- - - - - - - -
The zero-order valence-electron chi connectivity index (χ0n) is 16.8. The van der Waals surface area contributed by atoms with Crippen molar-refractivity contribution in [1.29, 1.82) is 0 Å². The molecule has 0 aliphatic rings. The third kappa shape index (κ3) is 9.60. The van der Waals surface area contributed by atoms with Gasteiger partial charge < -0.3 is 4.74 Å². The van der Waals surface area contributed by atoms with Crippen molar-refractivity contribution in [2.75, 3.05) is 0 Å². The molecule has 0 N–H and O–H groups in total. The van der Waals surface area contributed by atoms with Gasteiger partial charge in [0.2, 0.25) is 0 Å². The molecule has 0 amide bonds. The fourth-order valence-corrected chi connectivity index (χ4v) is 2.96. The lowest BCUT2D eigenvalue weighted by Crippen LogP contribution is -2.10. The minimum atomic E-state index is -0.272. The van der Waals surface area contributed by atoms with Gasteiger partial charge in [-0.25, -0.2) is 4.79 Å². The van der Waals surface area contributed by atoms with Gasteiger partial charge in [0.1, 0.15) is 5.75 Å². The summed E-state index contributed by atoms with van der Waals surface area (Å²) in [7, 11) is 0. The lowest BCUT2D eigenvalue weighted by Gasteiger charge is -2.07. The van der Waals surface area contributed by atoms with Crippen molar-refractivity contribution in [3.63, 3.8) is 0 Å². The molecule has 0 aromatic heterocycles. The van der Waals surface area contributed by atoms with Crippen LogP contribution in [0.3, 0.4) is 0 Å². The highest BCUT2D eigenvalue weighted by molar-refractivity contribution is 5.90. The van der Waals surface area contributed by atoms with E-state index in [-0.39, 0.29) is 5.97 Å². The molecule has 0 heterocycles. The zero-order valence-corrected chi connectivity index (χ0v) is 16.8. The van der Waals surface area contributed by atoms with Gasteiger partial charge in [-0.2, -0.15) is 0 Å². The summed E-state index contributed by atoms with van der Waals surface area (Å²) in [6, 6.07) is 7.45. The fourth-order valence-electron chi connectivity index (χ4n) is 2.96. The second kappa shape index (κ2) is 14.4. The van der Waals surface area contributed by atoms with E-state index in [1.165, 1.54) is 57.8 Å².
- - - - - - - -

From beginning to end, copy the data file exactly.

The zero-order valence-electron chi connectivity index (χ0n) is 16.8. The van der Waals surface area contributed by atoms with Crippen molar-refractivity contribution in [1.29, 1.82) is 0 Å². The molecule has 0 aliphatic rings. The third kappa shape index (κ3) is 9.60. The van der Waals surface area contributed by atoms with Gasteiger partial charge < -0.3 is 4.74 Å². The van der Waals surface area contributed by atoms with Crippen molar-refractivity contribution in [2.75, 3.05) is 0 Å². The molecule has 0 N–H and O–H groups in total. The van der Waals surface area contributed by atoms with Gasteiger partial charge in [0.2, 0.25) is 0 Å². The molecule has 0 amide bonds. The fourth-order valence-corrected chi connectivity index (χ4v) is 2.96. The lowest BCUT2D eigenvalue weighted by Crippen LogP contribution is -2.10. The minimum atomic E-state index is -0.272. The van der Waals surface area contributed by atoms with Gasteiger partial charge in [-0.25, -0.2) is 4.79 Å². The van der Waals surface area contributed by atoms with Gasteiger partial charge in [0.1, 0.15) is 5.75 Å². The summed E-state index contributed by atoms with van der Waals surface area (Å²) in [7, 11) is 0. The lowest BCUT2D eigenvalue weighted by Gasteiger charge is -2.07. The van der Waals surface area contributed by atoms with Crippen molar-refractivity contribution in [3.63, 3.8) is 0 Å². The molecule has 0 aromatic heterocycles. The van der Waals surface area contributed by atoms with Crippen LogP contribution in [0.3, 0.4) is 0 Å². The highest BCUT2D eigenvalue weighted by molar-refractivity contribution is 5.90. The van der Waals surface area contributed by atoms with E-state index in [-0.39, 0.29) is 5.97 Å². The molecule has 0 heterocycles. The zero-order valence-corrected chi connectivity index (χ0v) is 16.8. The van der Waals surface area contributed by atoms with Gasteiger partial charge in [-0.2, -0.15) is 0 Å². The summed E-state index contributed by atoms with van der Waals surface area (Å²) in [6, 6.07) is 7.45. The fourth-order valence-electron chi connectivity index (χ4n) is 2.96. The second kappa shape index (κ2) is 14.4. The van der Waals surface area contributed by atoms with E-state index in [1.165, 1.54) is 57.8 Å².